Androgen Receptor Function and Targeted Therapeutics Across Breast Cancer Subtypes

Emily A. Kolyvas; Carlos Caldas; Kathleen Kelly; Saif S. Ahmad


Breast Cancer Res. 2022;24(79) 

In This Article


Breast cancer (BC) is the most common cancer in women with over 2.2 million estimated new cases and over 650,000 deaths each year worldwide.[1] While substantial improvements have been made over the years to reduce BC mortality, it remains a significant cause of death in women. BC is a heterogeneous disease with many subtypes with different molecular features. These subtypes are characterized by established biomarkers such as oestrogen receptor alpha (ER), progesterone receptor (PgR), and human epidermal growth factor receptor 2 (HER2).[2] Molecular classification is important not only for patient prognosis but also to help predict therapy response and guide treatment strategies. To improve BC treatment, there remains a need to identify novel and alternative therapeutic targets for this disease, particularly in triple-negative breast cancer (TNBC) where systemic cytotoxic chemotherapy remains the primary pharmacological intervention. Although recent evidence has established a role for immunotherapy in metastatic TNBC, these benefits appear to be limited to patients with positive PD-L1 status.[3] In this respect, the androgen receptor (AR) is emerging as a new biomarker and a potential therapeutic target in BC.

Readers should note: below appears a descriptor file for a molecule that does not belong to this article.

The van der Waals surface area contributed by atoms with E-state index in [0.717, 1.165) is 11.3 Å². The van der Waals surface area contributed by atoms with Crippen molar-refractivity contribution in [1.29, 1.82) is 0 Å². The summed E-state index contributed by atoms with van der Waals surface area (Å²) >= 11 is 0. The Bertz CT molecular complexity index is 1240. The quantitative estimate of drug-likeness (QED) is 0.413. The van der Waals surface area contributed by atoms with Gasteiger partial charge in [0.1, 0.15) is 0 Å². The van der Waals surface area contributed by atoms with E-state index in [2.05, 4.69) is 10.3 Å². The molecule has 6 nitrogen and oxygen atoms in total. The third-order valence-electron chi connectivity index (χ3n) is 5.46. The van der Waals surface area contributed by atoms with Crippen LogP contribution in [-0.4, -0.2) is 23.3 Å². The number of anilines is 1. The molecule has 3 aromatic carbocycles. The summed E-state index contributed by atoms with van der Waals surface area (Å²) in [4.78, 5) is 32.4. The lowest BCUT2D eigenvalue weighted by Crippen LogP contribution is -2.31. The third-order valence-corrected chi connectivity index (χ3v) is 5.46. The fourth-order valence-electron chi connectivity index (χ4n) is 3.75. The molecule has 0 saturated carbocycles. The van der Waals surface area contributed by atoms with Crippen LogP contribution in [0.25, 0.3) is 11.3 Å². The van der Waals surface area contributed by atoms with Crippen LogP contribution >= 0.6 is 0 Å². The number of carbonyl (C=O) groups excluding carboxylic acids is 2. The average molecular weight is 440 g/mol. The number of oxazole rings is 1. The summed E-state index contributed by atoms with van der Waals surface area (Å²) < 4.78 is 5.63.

AR is shown to be involved in all stages of BC development and is expressed in up to 30–80% of BC by immunohistochemistry (IHC), depending on subtype.[4] Notably, there is a wide range of reported AR+ samples in part due to a lack of standardization of cut-off levels to determine AR positivity. The exact mechanism of AR action in BC, however, remains elusive. The role of AR likely depends on the subtype of BC as well as levels of circulating hormones and tumour microenvironment. While data suggest that AR could be used as a potential biomarker, the degree of prognostic value remains unclear, making it difficult to identify which patients would benefit from therapeutics that exploit AR as a target. Furthermore, recent data suggest that AR is associated with radiation therapy (RT) resistance. Understanding the complex role of AR in BC subtypes would be useful in predicting which patients would benefit from targeted AR therapies.